Digital Citizenship

Not only should we use technology effectively, but it is our responsibility to use it wisely.  Digital citizenship does not merely address copyright issues, but addresses the promotion of best practices for online environments as well.  Today’s digital students require guidance and instruction in the area of appropriate online behavior, learning in a safe and secure online environment, and understanding the expectations for learning and living in a digital culture.  As you explore the integration of web-based tools and resources, consider the issues and responsibilities that accompany online environments!

As a model of digital citizenship, ensure that you are modeling safety and security, digital literacy, and online ethics.  According to The Digital Diet, “The Internet is a little like the proverbial elephant that never forgets.  Our digital footprints are not like the footprints on the beach, washed away by the next wave or rising tide.  Rather, they are like footprints left to dry in the wet concrete of the footpath – permanent.”  (Churches, 2010, p. 3)  Digital citizens need to respect themselves, protect themselves, respect others, protect others, respect intellectual property, and protect intellectual property.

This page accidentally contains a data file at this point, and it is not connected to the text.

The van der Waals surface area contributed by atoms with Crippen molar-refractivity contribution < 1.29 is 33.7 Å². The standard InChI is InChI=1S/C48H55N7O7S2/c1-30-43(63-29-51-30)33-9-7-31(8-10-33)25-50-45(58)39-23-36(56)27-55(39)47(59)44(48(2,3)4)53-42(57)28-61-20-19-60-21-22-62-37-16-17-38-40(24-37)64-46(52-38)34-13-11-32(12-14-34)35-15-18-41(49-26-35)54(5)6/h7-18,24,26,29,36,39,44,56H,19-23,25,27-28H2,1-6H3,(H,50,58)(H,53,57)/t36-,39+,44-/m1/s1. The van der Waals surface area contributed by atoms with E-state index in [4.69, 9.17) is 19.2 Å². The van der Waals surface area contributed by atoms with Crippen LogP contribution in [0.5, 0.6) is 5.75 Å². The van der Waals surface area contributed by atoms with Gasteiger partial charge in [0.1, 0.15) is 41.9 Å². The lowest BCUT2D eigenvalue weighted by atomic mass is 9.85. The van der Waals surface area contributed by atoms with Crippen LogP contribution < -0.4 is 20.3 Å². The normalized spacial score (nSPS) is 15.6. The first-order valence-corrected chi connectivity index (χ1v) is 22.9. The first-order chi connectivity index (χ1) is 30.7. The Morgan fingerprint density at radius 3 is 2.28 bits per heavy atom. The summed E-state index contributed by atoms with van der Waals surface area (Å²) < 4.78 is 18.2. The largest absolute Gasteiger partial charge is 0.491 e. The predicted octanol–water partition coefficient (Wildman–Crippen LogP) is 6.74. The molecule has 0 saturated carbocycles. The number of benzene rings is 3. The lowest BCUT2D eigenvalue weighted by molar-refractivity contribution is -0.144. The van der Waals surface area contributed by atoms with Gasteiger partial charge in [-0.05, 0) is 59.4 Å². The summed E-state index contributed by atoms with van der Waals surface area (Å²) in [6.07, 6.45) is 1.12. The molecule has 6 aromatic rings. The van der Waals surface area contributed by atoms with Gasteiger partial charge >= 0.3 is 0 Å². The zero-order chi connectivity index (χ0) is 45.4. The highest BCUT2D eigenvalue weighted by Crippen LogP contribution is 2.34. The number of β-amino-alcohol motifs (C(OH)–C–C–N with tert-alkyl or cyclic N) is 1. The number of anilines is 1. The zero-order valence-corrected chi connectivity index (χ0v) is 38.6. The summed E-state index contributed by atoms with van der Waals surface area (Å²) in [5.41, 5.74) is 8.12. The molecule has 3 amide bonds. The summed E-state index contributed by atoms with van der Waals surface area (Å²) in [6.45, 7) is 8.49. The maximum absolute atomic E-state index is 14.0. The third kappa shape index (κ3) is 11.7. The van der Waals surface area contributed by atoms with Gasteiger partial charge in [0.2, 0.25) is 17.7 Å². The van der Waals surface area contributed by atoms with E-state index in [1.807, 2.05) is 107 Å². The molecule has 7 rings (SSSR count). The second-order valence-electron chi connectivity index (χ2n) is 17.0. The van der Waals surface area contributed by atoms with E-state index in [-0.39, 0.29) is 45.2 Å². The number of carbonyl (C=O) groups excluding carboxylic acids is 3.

ISTE NETS-T Standard:  Promote and Model Digital Citizenship and Responsibility

Teachers understand local and global societal issues and responsibilities in an evolving digital culture and exhibit legal and ethical behavior in their professional practices.

  • Advocate, model, and teach safe, legal, and ethical use of digital information and technology, including respect for copyright, intellectual property, and the appropriate documentation of sources
  •  Address the diverse needs of all learners by using learner-centered strategies providing equitable access to appropriate digital tools and resources
  • Promote and model digital etiquette and responsible social interactions related to the use of technology and information
  • Develop and model cultural understanding and global awareness by engaging with colleagues and students of other cultures using digital age communication and collaboration tools

Additional Resources

Ribble, Mike, and Gerald D. Bailey. Digital Citizenship in Schools. Eugene, OR: International Society for Technology in Education, 2007. Print.

Churches, Andrew, Lee Crockett, and Ian Jukes. The Digital Diet: Today’s Digital Tools in Small Bytes. Kelowna, BC: 21st Century Fluency Project, 2010. Print.

Nine Themes of Digital Citizenship

Cable in the Classroom – Digital Citizenship

Digital Citizenship Online Resources – games, learning activities, videos, teacher resources

Passport to Digital Citizenship article

Digital Citizenship Focus Questions for Implementation

Digital Citizenship Wiki